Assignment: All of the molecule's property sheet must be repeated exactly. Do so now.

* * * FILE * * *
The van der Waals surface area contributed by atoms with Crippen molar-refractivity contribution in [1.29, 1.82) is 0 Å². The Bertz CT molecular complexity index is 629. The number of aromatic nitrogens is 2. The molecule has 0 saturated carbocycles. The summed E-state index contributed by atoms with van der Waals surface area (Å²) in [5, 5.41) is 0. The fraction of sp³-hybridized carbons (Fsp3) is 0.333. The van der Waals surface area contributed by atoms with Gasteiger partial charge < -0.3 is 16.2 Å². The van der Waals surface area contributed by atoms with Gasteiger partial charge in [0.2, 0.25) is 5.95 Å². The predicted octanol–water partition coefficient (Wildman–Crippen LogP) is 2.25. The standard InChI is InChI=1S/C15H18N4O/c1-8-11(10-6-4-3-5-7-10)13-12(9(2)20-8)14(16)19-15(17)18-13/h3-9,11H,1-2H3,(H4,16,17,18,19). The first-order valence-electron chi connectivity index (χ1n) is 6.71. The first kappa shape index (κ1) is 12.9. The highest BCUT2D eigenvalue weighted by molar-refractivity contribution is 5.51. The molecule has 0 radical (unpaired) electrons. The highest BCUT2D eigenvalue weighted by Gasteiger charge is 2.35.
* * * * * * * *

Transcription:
The van der Waals surface area contributed by atoms with Crippen molar-refractivity contribution in [1.29, 1.82) is 0 Å². The Bertz CT molecular complexity index is 629. The number of aromatic nitrogens is 2. The molecule has 0 saturated carbocycles. The summed E-state index contributed by atoms with van der Waals surface area (Å²) in [5, 5.41) is 0. The fraction of sp³-hybridized carbons (Fsp3) is 0.333. The van der Waals surface area contributed by atoms with Gasteiger partial charge < -0.3 is 16.2 Å². The van der Waals surface area contributed by atoms with Gasteiger partial charge in [0.2, 0.25) is 5.95 Å². The predicted octanol–water partition coefficient (Wildman–Crippen LogP) is 2.25. The standard InChI is InChI=1S/C15H18N4O/c1-8-11(10-6-4-3-5-7-10)13-12(9(2)20-8)14(16)19-15(17)18-13/h3-9,11H,1-2H3,(H4,16,17,18,19). The first-order valence-electron chi connectivity index (χ1n) is 6.71. The first kappa shape index (κ1) is 12.9. The highest BCUT2D eigenvalue weighted by molar-refractivity contribution is 5.51. The molecule has 0 radical (unpaired) electrons. The highest BCUT2D eigenvalue weighted by Gasteiger charge is 2.35.